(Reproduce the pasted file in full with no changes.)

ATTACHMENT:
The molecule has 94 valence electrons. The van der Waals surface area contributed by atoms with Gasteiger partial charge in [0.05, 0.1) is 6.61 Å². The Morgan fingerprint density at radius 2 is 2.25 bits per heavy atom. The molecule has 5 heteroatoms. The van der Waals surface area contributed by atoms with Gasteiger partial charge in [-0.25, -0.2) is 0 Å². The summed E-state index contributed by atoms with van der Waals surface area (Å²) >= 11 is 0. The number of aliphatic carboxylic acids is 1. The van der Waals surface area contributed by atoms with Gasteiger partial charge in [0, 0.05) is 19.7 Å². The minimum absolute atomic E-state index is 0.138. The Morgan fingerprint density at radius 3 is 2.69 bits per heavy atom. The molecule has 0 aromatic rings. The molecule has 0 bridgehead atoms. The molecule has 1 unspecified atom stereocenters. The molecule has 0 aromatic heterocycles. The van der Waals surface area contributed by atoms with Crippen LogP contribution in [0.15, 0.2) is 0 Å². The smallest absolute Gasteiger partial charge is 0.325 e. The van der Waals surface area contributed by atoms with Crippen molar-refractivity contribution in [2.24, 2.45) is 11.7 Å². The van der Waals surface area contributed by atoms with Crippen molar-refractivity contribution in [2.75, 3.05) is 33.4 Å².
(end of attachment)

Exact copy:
The molecule has 94 valence electrons. The van der Waals surface area contributed by atoms with Gasteiger partial charge in [0.05, 0.1) is 6.61 Å². The Morgan fingerprint density at radius 2 is 2.25 bits per heavy atom. The molecule has 5 heteroatoms. The van der Waals surface area contributed by atoms with Gasteiger partial charge in [-0.25, -0.2) is 0 Å². The summed E-state index contributed by atoms with van der Waals surface area (Å²) >= 11 is 0. The number of aliphatic carboxylic acids is 1. The van der Waals surface area contributed by atoms with Gasteiger partial charge in [0, 0.05) is 19.7 Å². The minimum absolute atomic E-state index is 0.138. The Morgan fingerprint density at radius 3 is 2.69 bits per heavy atom. The molecule has 0 aromatic rings. The molecule has 0 bridgehead atoms. The molecule has 1 unspecified atom stereocenters. The molecule has 0 aromatic heterocycles. The van der Waals surface area contributed by atoms with Crippen LogP contribution in [0.15, 0.2) is 0 Å². The smallest absolute Gasteiger partial charge is 0.325 e. The van der Waals surface area contributed by atoms with Crippen molar-refractivity contribution in [2.24, 2.45) is 11.7 Å². The van der Waals surface area contributed by atoms with Crippen molar-refractivity contribution in [2.75, 3.05) is 33.4 Å².